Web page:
Belty by Emiota
Worried about that tightening belt after a big lunch? Trousers falling down after an athletic gym session? Perhaps you’ll consider Belty, designed by Paris-based company Emiota and showcased to the world just as we are all lumbering from the excesses of December into an abstinent January.
The belt, which expands and contracts with the wearer’s waistline, isn’t the prettiest thing we’ve seen at CES – in fact it looks rather like a boxer’s trophy belt – but it is to all intents and purposes, functional.
Sticking with the theme of moderation, you might also be interested in this “smart lighter”, designed to help you kick the habit by keeping track of your smoking.
A digital display helps you see how many cigarettes you’ve smoked and connects with a Quitbit app on your phone so you can see further information and make informed choices accordingly.
It lights cigarettes with a powerful heating coil, without gas or flames, it has a one week battery life and you can’t lose your lighter while it’s synched with your phone.
The Dash is a sort of wand designed for the home, which allows you to order groceries by talking into it or scanning empty packaging. It connects up with your home Wi-Fi and uses the AmazonFresh distribution network.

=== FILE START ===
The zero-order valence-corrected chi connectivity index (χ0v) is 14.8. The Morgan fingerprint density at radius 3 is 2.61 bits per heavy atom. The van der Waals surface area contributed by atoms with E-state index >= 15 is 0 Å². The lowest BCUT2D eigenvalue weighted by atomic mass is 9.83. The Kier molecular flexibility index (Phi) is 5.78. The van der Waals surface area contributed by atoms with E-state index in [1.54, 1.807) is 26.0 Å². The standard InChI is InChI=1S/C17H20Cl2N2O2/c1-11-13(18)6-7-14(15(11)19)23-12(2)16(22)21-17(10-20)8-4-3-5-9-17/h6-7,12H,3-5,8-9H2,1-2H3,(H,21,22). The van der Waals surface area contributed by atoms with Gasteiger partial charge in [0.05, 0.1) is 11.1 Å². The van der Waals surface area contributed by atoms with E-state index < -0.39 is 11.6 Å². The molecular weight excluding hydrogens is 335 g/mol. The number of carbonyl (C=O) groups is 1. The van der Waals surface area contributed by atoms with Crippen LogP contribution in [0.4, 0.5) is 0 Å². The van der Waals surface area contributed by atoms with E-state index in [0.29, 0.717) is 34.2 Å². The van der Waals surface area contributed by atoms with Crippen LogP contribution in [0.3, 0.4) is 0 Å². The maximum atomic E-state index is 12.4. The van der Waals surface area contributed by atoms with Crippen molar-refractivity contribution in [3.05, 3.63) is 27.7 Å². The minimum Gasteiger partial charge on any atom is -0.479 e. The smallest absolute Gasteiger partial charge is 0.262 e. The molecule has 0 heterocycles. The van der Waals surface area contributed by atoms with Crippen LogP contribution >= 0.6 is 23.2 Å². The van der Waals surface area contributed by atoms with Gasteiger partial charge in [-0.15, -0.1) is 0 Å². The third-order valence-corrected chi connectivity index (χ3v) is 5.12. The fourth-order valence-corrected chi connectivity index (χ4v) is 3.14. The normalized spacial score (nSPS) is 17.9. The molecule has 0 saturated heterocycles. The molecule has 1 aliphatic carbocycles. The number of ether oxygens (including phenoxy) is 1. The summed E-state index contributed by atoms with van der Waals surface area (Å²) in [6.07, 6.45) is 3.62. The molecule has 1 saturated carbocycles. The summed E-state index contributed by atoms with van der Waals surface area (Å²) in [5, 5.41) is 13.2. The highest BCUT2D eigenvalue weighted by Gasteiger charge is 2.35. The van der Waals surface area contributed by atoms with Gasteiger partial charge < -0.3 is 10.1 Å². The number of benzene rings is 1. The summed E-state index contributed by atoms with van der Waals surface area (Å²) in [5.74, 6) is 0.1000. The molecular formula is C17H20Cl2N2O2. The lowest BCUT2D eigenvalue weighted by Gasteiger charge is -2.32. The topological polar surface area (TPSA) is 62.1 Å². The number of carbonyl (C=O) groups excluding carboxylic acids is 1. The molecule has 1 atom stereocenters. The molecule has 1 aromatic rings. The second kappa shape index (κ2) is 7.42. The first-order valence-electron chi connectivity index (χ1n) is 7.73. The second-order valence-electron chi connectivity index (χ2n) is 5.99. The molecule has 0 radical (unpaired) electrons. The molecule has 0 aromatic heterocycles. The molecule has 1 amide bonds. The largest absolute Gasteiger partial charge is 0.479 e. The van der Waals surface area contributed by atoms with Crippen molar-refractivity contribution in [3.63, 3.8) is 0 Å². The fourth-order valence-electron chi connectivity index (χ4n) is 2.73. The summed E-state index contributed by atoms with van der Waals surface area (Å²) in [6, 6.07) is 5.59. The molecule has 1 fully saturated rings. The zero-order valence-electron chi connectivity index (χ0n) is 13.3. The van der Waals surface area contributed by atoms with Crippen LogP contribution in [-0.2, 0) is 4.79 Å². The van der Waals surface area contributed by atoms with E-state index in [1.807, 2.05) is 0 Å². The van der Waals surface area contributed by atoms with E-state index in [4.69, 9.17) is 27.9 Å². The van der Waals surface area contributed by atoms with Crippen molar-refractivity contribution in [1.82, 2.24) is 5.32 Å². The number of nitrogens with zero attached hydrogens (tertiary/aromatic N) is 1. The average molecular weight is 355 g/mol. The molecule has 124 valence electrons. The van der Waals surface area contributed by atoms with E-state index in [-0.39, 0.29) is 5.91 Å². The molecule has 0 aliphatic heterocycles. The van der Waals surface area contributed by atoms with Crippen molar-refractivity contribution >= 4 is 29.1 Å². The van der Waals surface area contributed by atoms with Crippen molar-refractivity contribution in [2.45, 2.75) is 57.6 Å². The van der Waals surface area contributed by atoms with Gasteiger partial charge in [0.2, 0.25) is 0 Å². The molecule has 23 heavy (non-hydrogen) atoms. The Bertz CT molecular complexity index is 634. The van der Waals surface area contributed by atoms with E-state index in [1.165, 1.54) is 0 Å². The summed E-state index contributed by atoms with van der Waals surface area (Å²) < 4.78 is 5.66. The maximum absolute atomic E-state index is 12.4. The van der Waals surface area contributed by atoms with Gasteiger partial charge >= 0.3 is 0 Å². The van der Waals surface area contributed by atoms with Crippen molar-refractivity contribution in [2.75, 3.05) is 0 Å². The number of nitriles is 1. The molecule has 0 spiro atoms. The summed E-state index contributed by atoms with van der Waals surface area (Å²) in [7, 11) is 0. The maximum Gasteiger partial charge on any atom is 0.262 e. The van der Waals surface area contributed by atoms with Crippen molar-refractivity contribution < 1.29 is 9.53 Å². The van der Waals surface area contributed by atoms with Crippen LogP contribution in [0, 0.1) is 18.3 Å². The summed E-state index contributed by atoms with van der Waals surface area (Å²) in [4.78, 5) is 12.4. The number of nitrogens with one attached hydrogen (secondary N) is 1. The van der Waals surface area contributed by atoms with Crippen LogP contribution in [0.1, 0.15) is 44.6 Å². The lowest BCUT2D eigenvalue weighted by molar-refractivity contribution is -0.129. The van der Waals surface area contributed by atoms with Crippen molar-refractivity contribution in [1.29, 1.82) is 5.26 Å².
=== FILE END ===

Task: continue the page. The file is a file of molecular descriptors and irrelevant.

AmazonFresh currently operates in California, San Francisco and Seattle and people who live in these states can apply to test the new Dash.
Rollkers are essentially motorised skates, which attach to your shoes. On the one hand there’s a joyfulness about them which is hard to ignore and it feels like the design has been lifted straight from the pages of the Beano.
There’s also something terribly dystopian about them, particularly as they appear to have been positioned as an alternative to walking.
The Rollkers website advertises “The World’s first electronic undershoes” with a strapline “Walk TWICE as FAST.”
The Ring, designed by Logbar, might not have got the aesthetic and functional balance quite right, but seems to have caught the attention of CES attendees.
It connects to a Ring Hub platform and uses infrared signals prompted by the wearer’s gestures to perform tasks around the house like controlling the TV, lights and even drawing your curtains.
It’s actually a second-generation Ring product – the first had some problems as its zinc properties interfered with phone signals.
Exactly how wearable it is and whether people like the idea of parading around their own homes behaving like amateur magicians remains to be seen.